FIND in
<--prev V28 next-->

From: DhSunanda@aol.com
Subject: (urth) Zoroastrianism?  Buddhism?
Date: Sat, 4 Sep 1999 17:13:46 EDT

Hi Alex,

> So, then, is Wolfe parodying the Buddhist text, or the Ascian version
>  thereof?  After all, what Loyal-17 says most strongly suggests that the
>  problem is (A) the restrictions imposed on the Ascians are in fact 
>  "real speech" to be translated through a medium that repeats lies (about
>  the wonderfulness of the Ascian way) and (B) it doesn't, in the end, 
>  prevent much from being said (the anti-Orwell/Whorfian subtext).

Well, Wolfe quotes the Buddhist text pretty straight (if that is what he is 
doing; he's a tricky writer to pin down), but the Ascians are using the 
teaching to create a State of mindless conformity. That's the exact opposite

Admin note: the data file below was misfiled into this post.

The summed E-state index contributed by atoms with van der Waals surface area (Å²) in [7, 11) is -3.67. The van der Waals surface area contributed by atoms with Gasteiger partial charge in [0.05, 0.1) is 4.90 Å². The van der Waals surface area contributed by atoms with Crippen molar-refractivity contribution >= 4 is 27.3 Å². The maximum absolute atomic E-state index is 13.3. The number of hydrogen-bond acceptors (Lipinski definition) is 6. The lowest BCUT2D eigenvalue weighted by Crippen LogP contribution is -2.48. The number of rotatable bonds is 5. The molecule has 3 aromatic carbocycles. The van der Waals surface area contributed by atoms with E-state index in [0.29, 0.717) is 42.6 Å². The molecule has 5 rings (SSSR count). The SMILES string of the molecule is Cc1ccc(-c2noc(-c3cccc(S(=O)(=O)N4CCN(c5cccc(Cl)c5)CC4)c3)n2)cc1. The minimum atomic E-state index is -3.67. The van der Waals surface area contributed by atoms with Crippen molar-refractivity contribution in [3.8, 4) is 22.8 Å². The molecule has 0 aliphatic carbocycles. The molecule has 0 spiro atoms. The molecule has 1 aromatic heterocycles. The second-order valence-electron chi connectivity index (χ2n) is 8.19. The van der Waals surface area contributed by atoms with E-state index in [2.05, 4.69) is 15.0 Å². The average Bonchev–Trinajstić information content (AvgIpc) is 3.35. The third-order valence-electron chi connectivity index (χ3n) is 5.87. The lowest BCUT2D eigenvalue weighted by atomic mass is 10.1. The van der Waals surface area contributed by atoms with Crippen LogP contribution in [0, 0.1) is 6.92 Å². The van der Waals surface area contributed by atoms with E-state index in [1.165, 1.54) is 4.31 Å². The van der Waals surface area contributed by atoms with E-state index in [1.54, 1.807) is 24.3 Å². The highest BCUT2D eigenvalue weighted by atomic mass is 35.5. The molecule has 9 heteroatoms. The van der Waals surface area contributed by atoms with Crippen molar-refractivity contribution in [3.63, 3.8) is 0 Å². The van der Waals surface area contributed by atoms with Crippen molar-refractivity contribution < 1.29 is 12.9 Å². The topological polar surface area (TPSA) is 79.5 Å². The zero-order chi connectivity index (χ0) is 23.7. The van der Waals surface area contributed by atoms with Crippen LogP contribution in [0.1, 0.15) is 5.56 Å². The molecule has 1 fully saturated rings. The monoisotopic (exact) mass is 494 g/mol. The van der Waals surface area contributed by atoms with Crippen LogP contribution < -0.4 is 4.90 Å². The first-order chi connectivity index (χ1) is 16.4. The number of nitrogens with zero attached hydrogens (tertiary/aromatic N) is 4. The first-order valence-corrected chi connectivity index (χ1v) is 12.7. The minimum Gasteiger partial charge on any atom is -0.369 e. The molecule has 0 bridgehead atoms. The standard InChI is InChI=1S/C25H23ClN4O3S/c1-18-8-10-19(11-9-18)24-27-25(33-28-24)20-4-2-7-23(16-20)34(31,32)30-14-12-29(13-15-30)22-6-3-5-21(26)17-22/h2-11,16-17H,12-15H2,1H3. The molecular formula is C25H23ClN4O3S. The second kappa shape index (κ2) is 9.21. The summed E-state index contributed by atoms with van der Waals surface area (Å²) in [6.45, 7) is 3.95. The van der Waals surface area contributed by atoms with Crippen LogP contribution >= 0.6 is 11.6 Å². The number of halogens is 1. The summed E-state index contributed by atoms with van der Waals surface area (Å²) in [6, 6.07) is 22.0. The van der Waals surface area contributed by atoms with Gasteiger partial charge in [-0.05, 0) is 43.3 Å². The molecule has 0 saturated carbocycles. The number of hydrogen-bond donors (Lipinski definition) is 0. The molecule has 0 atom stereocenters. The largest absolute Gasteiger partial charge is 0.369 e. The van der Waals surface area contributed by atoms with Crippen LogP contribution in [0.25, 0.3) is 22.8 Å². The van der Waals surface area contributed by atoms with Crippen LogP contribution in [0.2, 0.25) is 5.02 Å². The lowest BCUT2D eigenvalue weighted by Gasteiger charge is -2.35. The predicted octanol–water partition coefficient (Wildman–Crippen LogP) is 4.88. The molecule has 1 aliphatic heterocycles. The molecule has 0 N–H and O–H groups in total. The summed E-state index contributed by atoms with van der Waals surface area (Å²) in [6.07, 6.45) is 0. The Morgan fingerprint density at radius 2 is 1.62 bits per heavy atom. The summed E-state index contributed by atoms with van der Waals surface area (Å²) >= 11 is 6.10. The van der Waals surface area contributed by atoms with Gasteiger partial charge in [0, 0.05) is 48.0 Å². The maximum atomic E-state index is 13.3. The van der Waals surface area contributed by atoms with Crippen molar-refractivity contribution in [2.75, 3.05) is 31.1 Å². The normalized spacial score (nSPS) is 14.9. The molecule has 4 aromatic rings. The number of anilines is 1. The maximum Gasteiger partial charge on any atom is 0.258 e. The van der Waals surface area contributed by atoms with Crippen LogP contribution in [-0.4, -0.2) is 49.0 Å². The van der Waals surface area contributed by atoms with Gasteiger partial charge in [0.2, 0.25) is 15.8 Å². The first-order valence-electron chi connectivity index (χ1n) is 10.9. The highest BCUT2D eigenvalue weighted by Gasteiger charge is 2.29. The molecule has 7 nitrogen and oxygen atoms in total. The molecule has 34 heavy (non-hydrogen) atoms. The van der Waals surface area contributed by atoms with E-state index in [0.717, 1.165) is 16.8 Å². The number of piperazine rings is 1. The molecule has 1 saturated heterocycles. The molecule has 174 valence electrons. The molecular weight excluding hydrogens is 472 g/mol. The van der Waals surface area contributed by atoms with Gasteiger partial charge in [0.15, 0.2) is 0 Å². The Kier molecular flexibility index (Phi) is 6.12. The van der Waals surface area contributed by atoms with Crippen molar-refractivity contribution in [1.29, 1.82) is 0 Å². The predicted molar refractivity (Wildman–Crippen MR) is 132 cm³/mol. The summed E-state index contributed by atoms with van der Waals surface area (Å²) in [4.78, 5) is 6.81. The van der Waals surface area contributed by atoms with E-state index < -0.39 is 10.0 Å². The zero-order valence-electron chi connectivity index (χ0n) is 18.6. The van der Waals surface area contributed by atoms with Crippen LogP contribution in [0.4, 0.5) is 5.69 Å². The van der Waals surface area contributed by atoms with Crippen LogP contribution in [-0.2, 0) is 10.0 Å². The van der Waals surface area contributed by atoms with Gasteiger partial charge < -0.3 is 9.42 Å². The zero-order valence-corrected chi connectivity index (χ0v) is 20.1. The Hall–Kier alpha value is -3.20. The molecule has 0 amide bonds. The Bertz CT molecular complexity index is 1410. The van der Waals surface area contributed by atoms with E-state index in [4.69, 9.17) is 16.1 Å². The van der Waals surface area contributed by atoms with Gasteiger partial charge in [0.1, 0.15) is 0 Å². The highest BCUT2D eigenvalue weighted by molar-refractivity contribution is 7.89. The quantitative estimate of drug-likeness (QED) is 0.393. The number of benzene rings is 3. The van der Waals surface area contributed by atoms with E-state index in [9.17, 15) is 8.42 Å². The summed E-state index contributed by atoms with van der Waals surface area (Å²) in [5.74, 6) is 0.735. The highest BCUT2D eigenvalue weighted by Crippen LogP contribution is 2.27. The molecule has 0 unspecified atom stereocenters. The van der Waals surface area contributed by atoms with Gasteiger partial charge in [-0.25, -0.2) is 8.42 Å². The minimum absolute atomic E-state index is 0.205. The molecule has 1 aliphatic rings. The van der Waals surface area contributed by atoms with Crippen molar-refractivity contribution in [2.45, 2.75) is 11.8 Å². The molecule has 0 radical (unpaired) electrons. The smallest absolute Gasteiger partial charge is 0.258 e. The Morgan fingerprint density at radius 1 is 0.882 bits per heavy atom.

of what Buddhism aims at.

In that sense it is a parody of the Buddhist text. Wolfe could be parodying 
the followers of religions in general, saying '"look at the effects of 
memorising texts rather than acting on their spirit").

Of course, as you point out reality can always break through cliche. That's 
true, but difficult. Doesn't Shadow somewhere near the beginning have a 
remark to the effect that concepts are much weaker than the words we use to 
bind them? (Sorry for not looking it up. My copy has unaccountably vanished).

The theme of innovation and experience versus tradition and ritual runs 
through all five Urth books.


*More Wolfe info & archive of this list at http://www.urth.net/urth/

<--prev V28 next-->